• Anyone care to weigh in on how this would perform for a first year mechanical engineering student? Software such as solidworks, autocad, ansys workbench for fluids dynamics and stress analysis etc.

    • +1

      It would run all of that pretty easily. Legion series laptops are better for gaming with higher refresh screens and higher power GPUs. This is a little cheaper though and ticks all other boxes with decent battery life and build quality. Only issue I see is the 16inch size which is a bit large to carry around.

      If you want something smaller with better battery life and decent integrated graphics, have a look at intel 11th gen laptops with Xe graphics. If you're happy to wait a little bit, there will be some good laptops coming out this year with Ryzen 6000 series and intel 12th gen which will likely be a lot more efficient (and more expensive).

      • Thank you for that great reply, jonahmvp! Much appreciated. I am dubious of the 16inch size, might be pushing it a bit with regards to portability, seems like it might be a bit bulky. However, cost is a big consideration and getting a good balance between performance and affordability is probably my biggest concern. Battery life, not so much an issue, there are power points everywhere on campus and as for weight etc, not worried too much there either. So my main considerations are:

        Under $2K
        Able to handle engineering software, though not all that often, will mostly be used as a general student laptop
        Reasonable lifespan (is 5 years expecting too much?)

        • I'd go with the Ideapad Slim 5 Pro 16 for $1,623.61 with the RTX 3050 and 120Hz screen upgrades, or wait for ryzen 6000-series laptops to come out.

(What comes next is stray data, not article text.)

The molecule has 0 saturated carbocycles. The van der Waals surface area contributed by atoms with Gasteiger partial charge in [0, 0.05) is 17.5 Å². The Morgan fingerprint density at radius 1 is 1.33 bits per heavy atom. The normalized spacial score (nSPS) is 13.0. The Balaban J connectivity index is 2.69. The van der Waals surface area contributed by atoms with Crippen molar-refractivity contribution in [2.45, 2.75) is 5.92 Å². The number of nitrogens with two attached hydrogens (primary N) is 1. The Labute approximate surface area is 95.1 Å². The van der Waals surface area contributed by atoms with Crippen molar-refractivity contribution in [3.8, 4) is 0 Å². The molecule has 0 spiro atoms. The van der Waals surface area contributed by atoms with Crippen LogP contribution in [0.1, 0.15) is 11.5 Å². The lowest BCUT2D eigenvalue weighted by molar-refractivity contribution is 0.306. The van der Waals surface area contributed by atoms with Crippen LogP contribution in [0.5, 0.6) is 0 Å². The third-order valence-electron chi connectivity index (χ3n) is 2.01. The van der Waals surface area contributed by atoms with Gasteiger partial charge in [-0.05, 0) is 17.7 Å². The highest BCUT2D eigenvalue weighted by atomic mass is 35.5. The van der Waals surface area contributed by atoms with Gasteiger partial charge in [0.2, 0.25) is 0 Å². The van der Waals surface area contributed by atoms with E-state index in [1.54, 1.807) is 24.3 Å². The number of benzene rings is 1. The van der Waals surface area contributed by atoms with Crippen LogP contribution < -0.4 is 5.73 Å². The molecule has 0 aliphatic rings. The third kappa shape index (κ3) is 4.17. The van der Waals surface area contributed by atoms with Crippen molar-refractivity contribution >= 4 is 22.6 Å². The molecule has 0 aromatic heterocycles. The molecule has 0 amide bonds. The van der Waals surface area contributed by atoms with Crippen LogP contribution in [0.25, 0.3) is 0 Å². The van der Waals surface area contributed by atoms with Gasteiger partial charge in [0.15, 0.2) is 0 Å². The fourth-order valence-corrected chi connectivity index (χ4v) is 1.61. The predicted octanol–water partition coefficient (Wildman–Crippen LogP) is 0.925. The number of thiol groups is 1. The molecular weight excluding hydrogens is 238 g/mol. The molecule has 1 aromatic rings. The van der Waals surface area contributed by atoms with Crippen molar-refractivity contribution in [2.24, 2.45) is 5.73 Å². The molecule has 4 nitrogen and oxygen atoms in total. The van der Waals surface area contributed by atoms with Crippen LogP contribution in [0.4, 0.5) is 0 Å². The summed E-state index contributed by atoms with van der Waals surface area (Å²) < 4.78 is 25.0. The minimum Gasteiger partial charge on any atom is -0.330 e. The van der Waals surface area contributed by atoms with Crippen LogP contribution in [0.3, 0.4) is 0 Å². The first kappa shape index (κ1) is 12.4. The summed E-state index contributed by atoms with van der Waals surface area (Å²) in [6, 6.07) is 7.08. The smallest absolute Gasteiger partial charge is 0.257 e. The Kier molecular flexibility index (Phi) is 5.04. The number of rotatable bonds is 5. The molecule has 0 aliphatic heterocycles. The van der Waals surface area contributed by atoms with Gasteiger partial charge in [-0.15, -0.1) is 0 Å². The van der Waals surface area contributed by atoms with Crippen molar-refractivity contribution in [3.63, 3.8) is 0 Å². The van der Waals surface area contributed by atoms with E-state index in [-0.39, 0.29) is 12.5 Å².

• @jonahmvp: Nah. Thats exactly as bulky as this one. Weights the same and has the same footprint (maybe 1mm slimmer).

        • Go with a ThinkPad T series

      • Legion series laptops are better for gaming with higher refresh screens and higher power GPUs. This is a little cheaper though and ticks all other boxes with decent battery life and build quality. Only issue I see is the 16inch size which is a bit large to carry around.

        They're in a bit of a different class of product IMO. Yes, with a Legion series, you could step up to a 3070 (but that'll be around $800 - $1000 more), and you'll likely have better cooling to let the 5800H boost higher, but that will be at the expense of weight and thickness.

        There will always be a compromise between performance / weight / cost, but I think Lenovo have done a good job with the compromise here for a more professional oriented laptop.

        FWIW, it might be a minor point for some, but you can take this into a business meeting, a Legion still looks a bit ridiculous. I actually wonder whether that sort of "gamer" design is actually popular in the real world.

  • Seems that both the 5900HX and the 5800H have sold out as only the 5600H is available to buy..